Have you ever thought, at the end of a busy day, that you didn’t do any work? You had a full day, and the evening came in a flash, but when you turned off your laptop, you had this sinking feeling that you hadn’t had a chance to do any work at all?
This happened to me and reflecting on my day later, I realised that it was a productive day after all. The only thing I felt was off, was that I hadn’t analysed any data.
Data Science and Data Analytics are highly technical career paths. This means our work should be technical, right? We should be analysing data, creating impactful dashboards, building predictive models, classifying customers, etc…
Yet, here you are, advising stakeholders on the best approach, thinking about the business’s objectives, looking for ways to increase the team’s impact and performance, supporting others in their development… Thinking you will never have time to do this analysis that’s on your to-do list.
You have mixed feelings: excitement, frustration, and a bit of concern!
You may have started your career in data by being hands on, but it doesn’t have to stay that way. Some will be highly technical, and progress in that direction, others will choose a different path.
If your role has shifted away from doing, chances are that something else has caught your attention. Embrace it!
Gaining clarity on your newly found path
In the episode 757 of How to Be Awesome at Your Job: How to Find the Career You Love, Marcus Buckingham, author of Nine lies about work, and Stand out, suggests that you should see that the world is trying to show you many different things and that your response should be to ask yourself which of these are things that you love, that energise you? According to him, the way to answer this question is to identify what you find yourself instinctively drawn to, that others are not necessarily paying attention to. He calls these “the red threads of your world’s fabric”.
For example, growing up, I was always attracted by teaching. I would round up my sisters and cousins during school holidays and help them with their homework. I would also jump at the chance to share knowledge, sometimes unsolicited.
I’ll leave you to imagine the “Who asked you?” moments I used to get.
Later, when wanting to make a bit of pocket money, I would tutor. When I wanted to give back to the community, I would tutor. Today, I recognise learning and development as one of my strongest values. My red thread is supporting others in their development.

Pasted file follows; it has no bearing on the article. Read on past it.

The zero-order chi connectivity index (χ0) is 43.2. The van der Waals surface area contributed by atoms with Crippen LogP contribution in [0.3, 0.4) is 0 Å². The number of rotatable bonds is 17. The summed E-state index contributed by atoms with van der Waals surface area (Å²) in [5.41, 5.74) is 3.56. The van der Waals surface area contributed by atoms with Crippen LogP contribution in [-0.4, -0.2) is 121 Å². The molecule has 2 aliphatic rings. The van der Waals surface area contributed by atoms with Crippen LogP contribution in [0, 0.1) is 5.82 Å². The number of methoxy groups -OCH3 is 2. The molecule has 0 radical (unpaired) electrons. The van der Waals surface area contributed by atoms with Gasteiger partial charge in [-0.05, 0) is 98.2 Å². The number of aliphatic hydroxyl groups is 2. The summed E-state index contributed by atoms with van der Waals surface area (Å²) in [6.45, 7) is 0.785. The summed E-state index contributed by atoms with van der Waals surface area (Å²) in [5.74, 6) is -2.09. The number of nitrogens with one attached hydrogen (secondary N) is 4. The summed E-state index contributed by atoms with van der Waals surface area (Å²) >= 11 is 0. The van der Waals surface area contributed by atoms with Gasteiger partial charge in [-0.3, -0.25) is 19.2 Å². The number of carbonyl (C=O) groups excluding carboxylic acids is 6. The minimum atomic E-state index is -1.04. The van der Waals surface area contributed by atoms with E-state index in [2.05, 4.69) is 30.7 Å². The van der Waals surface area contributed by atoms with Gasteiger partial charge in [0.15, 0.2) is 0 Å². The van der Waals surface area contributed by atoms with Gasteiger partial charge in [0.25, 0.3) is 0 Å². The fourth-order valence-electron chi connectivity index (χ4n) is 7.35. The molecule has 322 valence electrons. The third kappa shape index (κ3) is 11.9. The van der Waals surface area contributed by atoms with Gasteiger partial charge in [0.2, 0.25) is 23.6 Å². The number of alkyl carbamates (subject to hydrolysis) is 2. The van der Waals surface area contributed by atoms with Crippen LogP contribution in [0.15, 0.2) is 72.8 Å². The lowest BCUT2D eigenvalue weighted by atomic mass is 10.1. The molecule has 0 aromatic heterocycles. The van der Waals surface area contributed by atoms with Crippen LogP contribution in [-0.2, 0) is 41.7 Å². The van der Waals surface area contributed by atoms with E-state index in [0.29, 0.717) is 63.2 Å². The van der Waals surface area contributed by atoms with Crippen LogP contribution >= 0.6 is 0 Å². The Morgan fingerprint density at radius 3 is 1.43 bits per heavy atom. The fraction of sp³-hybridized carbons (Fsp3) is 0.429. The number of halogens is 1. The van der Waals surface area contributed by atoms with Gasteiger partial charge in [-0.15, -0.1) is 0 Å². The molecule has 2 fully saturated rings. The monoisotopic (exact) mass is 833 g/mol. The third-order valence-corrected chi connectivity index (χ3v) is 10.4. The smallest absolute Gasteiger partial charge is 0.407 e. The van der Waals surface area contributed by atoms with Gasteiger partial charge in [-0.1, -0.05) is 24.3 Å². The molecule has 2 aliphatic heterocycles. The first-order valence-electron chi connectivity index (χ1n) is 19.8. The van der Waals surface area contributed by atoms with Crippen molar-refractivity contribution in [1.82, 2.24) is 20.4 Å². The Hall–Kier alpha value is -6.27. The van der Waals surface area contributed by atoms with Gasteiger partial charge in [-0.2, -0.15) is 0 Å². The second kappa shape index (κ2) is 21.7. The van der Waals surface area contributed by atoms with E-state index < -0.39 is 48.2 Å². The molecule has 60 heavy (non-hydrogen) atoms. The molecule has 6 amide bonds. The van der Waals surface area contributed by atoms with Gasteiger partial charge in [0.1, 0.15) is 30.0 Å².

What is your red thread?
Once you have identified your red thread, you can see how it relates to the recent shift of focus in your role. For a couple of weeks, track what you spend your time on. Label each task and look at what % of your time is spent in each category. Where does your red thread stand? You can then take this to your manager and discuss how your role has evolved, what you would like it to look like, and what this means for your career.
The fear of letting go
As you move away from a hands-on, technical role, it’s likely that you will experience some fear or concern.
What if it’s a mistake?
Technology moves so fast, if you were to change your mind, would you be able to use the new tools, understand the newest programming language, be able to find a job?
Yes, you will!
A Carnegie Foundation report states that only 15% of a person’s job success is attributed to their technical knowledge. The other 85% is a product of interpersonal skills, including leadership. So, it’s safe to assume that you will be ok.
Just like you did in the past, you will be able to learn a new programming language or a new technology. On top of that, the non-technical skills you will have acquired will make you even more valuable. To make things easier for you, you could try to incorporate some high-level technical training to your learning and development. This way, you stay relatively up to date with the latest development, and if the path you chose is that of a people manager, you will perform better as you will understand the challenges faced by your team.
As Caroline Pankhurst, funder of Be Braver, says:
We often will fear what is uncertain and unfamiliar, but it is where all our growth happens. Personally and professionally. There is a certainty that comes with having the technical know-how. Leadership moves you into the spaces of questions, uncertainty, and not knowing. To a place where the application of what you have learned is to ask the right questions instead of providing the answers. The shift that happens with leadership is your role is to allow the technical expertise that you grafted at learning, to shine in others. It allows you to practice generosity and build trust. To embrace the not knowing as an opportunity to allow others to step up and share their knowledge.
We often will fear what is uncertain and unfamiliar, but it is where all our growth happens.
What do you say? Are you ready to take a leap?